The two grounds of the motion for a new trial, as explicated by new counsel who represented the defendant at the hearing on the motion, were: (1) that the trial judge (who heard and denied the motion) had refused to permit trial counsel (counsel) to withdraw from the case and appear as an alibi witness for the defendant; and, in the alternative, (2) that the defendant had been denied the effective assistance of counsel by reason of counsel's failures to advise the judge of his (counsel's) role as a potential witness and then withdraw so that he could testify as an alibi witness for the defendant. Both grounds suffer from the lack of a factual predicate in the record. 1. A review of the trial transcript which has been submitted to us by agreement of the parties (see Commonwealth v. Saferian, 366 Mass. 89 , 91 n.3 ) fails to disclose any request by counsel for leave to withdraw; counsel all but admitted at the hearing on the motion that he had not been refused permission to withdraw; and the judge, who properly relied on what he characterized as his "rather precise recollection of all aspects of the trial" (see Commonwealth v. Bernier, 359 Mass. 13 , 16 ), expressly found that he had "not refuse[d] to let the trial defense attorney withdraw and take the stand." 2. The judge was not obliged to, and made it abundantly clear that he did not, credit either counsel's affidavit in support of the motion or his testimony at the hearing on the motion to the effect that he would have testified as an alibi witness. The judge specifically identified the critical portions of counsel's testimony which he believed and disbelieved; his disbelief was epitomized by his stated conclusion that counsel "was not . . . prepared or willing to take the stand at trial and swear to the whereabouts of the defendant during the entire forenoon of [the] day" of the robbery. "The credibility of . . . [counsel] was a preliminary matter for decision by the trial judge and his decision thereon is final." Commonwealth v. Bernier, 359 Mass. at 16. Compare Commonwealth v. Hubbard, 371 Mass. 160 , 169 (1976); Commonwealth v. Schlieff, 5 Mass. App. Ct. 665 , 669 (1977). Stated simply, the defendant failed to sustain his burden of proving that the alleged omissions of counsel deprived him of an available, substantial ground of defence. See and compare Commonwealth v. Saferian, 366 Mass. at 96-97; Commonwealth v. Coleman, 366 Mass. 705 , 710-711 (1975); Commonwealth v. Satterfield, 373 Mass. 109 , 115 (1977); Commonwealth v. Adams, 374 Mass. 722 , 727-728, 730 (1978); Commonwealth v. Mains, 374 Mass. 733 , 738 (1978); Commonwealth v. Bolduc, 375 Mass. 530 ,540 (1978); Commonwealth v. Schlieff, 5 Mass. App. Ct. at 115; Commonwealth v. Nearis, ante 854 (1978). See also Pires v. Commonwealth, 373 Mass. 829 , 836 (1977). 3. None of the other points argued by appellate counsel was raised or passed on below.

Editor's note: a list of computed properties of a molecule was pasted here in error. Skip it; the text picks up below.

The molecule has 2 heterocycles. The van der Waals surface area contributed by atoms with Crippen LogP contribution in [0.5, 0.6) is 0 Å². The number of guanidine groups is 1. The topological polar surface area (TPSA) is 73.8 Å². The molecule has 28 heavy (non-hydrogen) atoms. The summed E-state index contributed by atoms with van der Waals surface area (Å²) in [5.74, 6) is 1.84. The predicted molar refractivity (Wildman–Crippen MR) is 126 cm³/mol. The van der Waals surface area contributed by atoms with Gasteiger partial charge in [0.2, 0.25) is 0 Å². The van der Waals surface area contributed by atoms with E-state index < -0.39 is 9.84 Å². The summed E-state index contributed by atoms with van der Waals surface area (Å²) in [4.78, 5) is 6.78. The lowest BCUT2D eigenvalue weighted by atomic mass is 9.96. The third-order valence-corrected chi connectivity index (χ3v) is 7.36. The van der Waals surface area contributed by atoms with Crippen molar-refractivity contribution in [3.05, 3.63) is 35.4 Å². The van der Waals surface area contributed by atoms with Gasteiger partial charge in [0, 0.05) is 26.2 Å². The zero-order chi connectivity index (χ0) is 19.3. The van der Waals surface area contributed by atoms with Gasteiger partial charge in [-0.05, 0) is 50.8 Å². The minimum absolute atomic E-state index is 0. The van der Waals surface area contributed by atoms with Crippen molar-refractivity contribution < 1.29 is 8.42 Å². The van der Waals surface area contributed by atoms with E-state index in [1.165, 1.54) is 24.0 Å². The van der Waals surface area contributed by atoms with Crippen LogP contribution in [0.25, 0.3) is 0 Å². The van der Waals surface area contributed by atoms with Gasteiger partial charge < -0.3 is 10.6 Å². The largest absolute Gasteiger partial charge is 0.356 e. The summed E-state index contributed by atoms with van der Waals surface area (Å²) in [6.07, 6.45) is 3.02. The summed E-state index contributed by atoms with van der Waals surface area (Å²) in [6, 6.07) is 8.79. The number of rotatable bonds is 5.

Order denying motion for new trial affirmed.